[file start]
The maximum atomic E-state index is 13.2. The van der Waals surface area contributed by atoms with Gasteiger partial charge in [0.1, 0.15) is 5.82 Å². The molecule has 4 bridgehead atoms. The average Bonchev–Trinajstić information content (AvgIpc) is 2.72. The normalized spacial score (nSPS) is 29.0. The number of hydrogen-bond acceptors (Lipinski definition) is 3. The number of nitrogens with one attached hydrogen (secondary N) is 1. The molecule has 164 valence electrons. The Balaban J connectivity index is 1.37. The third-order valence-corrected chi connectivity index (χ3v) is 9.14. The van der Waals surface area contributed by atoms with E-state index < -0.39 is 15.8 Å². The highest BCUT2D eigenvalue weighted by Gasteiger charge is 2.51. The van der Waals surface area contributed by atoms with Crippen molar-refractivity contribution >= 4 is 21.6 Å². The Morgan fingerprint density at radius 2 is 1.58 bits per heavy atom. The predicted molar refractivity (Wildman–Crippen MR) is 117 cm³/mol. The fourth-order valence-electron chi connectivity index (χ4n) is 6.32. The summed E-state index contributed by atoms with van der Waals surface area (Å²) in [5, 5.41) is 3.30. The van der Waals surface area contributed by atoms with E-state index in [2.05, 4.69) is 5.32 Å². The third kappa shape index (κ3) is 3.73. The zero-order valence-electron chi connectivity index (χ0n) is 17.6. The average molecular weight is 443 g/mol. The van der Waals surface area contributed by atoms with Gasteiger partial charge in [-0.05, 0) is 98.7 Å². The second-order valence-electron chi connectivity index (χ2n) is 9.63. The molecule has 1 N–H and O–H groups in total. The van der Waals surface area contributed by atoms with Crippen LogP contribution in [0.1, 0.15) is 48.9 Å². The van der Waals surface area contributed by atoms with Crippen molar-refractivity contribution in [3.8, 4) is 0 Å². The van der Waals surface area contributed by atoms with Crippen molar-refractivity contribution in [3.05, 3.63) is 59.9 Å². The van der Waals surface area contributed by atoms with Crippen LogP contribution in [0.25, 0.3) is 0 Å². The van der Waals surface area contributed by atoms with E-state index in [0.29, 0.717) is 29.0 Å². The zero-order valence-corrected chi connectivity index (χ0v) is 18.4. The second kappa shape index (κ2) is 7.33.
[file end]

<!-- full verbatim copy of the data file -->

The maximum atomic E-state index is 13.2. The van der Waals surface area contributed by atoms with Gasteiger partial charge in [0.1, 0.15) is 5.82 Å². The molecule has 4 bridgehead atoms. The average Bonchev–Trinajstić information content (AvgIpc) is 2.72. The normalized spacial score (nSPS) is 29.0. The number of hydrogen-bond acceptors (Lipinski definition) is 3. The number of nitrogens with one attached hydrogen (secondary N) is 1. The molecule has 164 valence electrons. The Balaban J connectivity index is 1.37. The third-order valence-corrected chi connectivity index (χ3v) is 9.14. The van der Waals surface area contributed by atoms with E-state index < -0.39 is 15.8 Å². The highest BCUT2D eigenvalue weighted by Gasteiger charge is 2.51. The van der Waals surface area contributed by atoms with Crippen molar-refractivity contribution >= 4 is 21.6 Å². The Morgan fingerprint density at radius 2 is 1.58 bits per heavy atom. The predicted molar refractivity (Wildman–Crippen MR) is 117 cm³/mol. The fourth-order valence-electron chi connectivity index (χ4n) is 6.32. The summed E-state index contributed by atoms with van der Waals surface area (Å²) in [5, 5.41) is 3.30. The van der Waals surface area contributed by atoms with E-state index in [2.05, 4.69) is 5.32 Å². The third kappa shape index (κ3) is 3.73. The zero-order valence-electron chi connectivity index (χ0n) is 17.6. The average molecular weight is 443 g/mol. The van der Waals surface area contributed by atoms with Gasteiger partial charge in [-0.05, 0) is 98.7 Å². The second-order valence-electron chi connectivity index (χ2n) is 9.63. The molecule has 1 N–H and O–H groups in total. The van der Waals surface area contributed by atoms with Crippen LogP contribution in [0.1, 0.15) is 48.9 Å². The van der Waals surface area contributed by atoms with Crippen molar-refractivity contribution in [3.8, 4) is 0 Å². The van der Waals surface area contributed by atoms with Crippen molar-refractivity contribution in [3.05, 3.63) is 59.9 Å². The van der Waals surface area contributed by atoms with Crippen LogP contribution in [0.25, 0.3) is 0 Å². The van der Waals surface area contributed by atoms with E-state index in [0.29, 0.717) is 29.0 Å². The zero-order valence-corrected chi connectivity index (χ0v) is 18.4. The second kappa shape index (κ2) is 7.33.